Usually, it feels like you have to convince people that what they need isn’t what they think they need.
Most of the time, you probably wish you could just attract people who want the transformation and let people who want to be fixed find someone else to do it.
Let’s face it. If that were going to work for you, it would have worked by now.
The reason it doesn’t work is that in order for people to want help for the underlying problem, they have to know they have it. They have to believe that it’s the real issue they have to deal with and have confidence in the solution you propose—the transformation you offer.
And you can’t get there by convincing them.
The “Unknown Problem”
This is why, in the one-on-one work I do with my private clients, we say that the transformation you offer is the solution to an unknown problem.
It’s the problem you see so clearly, and your clients don’t see at all.
You know they can’t move forward unless they deal with it.
They don’t know it exists.
It’s likely connected deeply to the transformation you experienced in your own training. You’re passionate about it, you know it intimately, you sincerely want to help, you want everyone to know about it so they can experience a shift like the one you made.
Even when you try to educate them about it, it usually doesn’t work… and that’s due to something you might not have realized—
You cannot attract people by marketing to a problem they don’t know they have.
When you’re with them, you can’t enroll them by trying to convince them, no matter what you do, because they do not see it as the problem.
It doesn’t matter how much time you take, or how convincing you are. It doesn’t matter if you pull out all the stops in your first lesson. It doesn’t matter what your last advanced training focused on, who your Educational Director was, how much you practiced before you graduated or whether Feldenkrais is a household word.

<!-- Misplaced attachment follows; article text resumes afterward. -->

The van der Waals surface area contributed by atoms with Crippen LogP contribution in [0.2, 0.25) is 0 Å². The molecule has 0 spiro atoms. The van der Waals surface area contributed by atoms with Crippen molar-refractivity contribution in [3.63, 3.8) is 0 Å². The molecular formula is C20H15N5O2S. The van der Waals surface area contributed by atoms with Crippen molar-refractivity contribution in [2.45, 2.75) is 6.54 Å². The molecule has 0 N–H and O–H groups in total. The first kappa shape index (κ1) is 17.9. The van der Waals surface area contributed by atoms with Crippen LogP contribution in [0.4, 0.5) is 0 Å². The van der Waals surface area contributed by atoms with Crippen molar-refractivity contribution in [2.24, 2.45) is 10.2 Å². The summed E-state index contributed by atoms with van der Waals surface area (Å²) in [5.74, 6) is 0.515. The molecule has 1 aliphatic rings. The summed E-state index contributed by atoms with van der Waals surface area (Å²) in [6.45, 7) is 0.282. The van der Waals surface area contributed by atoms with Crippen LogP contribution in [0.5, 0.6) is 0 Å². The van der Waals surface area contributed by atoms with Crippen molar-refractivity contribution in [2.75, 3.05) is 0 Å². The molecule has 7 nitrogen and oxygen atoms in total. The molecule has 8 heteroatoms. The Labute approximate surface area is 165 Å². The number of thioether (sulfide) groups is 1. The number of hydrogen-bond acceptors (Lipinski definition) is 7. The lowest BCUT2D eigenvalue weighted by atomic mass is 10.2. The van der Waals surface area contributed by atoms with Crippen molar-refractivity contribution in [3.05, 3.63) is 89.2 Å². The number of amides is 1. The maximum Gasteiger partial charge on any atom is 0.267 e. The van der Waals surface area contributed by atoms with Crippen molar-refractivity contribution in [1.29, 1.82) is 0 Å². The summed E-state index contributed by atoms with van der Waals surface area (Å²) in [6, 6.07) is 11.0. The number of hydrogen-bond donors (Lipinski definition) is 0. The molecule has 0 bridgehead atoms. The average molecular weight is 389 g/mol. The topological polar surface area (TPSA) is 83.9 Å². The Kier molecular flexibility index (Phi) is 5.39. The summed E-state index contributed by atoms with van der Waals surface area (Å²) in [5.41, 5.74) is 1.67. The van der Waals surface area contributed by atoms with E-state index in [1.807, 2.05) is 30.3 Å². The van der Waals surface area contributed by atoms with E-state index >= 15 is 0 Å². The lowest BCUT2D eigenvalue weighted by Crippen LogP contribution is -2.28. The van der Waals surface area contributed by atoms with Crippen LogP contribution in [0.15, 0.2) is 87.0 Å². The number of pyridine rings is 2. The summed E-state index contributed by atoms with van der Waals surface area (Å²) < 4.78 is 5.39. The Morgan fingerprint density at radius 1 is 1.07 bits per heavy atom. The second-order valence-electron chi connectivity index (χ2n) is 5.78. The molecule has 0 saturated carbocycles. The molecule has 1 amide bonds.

No one has enough skill to fill a practice by selling a solution to an unknown problem because the people who have them are not listening to that.
Meet your clients where they are, not where you wish they were
When I was a young practitioner and far more arrogant than I hope I am now, I was telling someone about all the people and conditions Feldenkrais could help. I rattled off the usual alphabetical list, beginning with “A-for-actors” and as I was about to expound on “S-for-sciatica,” the woman interrupted me. In a sarcastic tone that I was absolutely certain I didn’t deserve, she asked: “Is there anyone Feldenkrais cannot help?”
“Oh, yes,” I told her. “Absolutely. Feldenkrais doesn’t help anyone who doesn’t come.”
Score 1 for our side! Or so I thought at the time, but I wouldn’t recommend saying this to anyone outside of an advanced training focused on how to get people to become clients.
Unfortunately, it took me decades to wonder about the people who don’t come in a way that made it possible for me to do something about it.
I didn’t know that there’s a wide gap between the known problem and the unknown problem, so I was waiting for them to come all the way across that gap.
When they didn’t leap over the great divide, I blamed them for not wanting to really help themselves. My inner voices told me I wasn’t worth it. My self-esteem tanked.
My bank account didn’t do so well, either.
What I know now is that people cannot bridge the gap between the problem they know they have and the one they don’t know they have. I am the one who has to do it.
And if you want to eat on a regular basis, you have to do it, too—it’s part of the job when you’re self-employed.
We need to meet clients where they are, not where we are. Not where we hope they’ll be after 5 or 8 FIs.
First, get them through the door
The first step is to get them through the door and that means accepting responsibility for walking to where they are and letting them know you can help with the problem they know they’ve got.
The way you do that determines whether you fix them or help them transform.
Stay tuned—that’s where we’re going next time!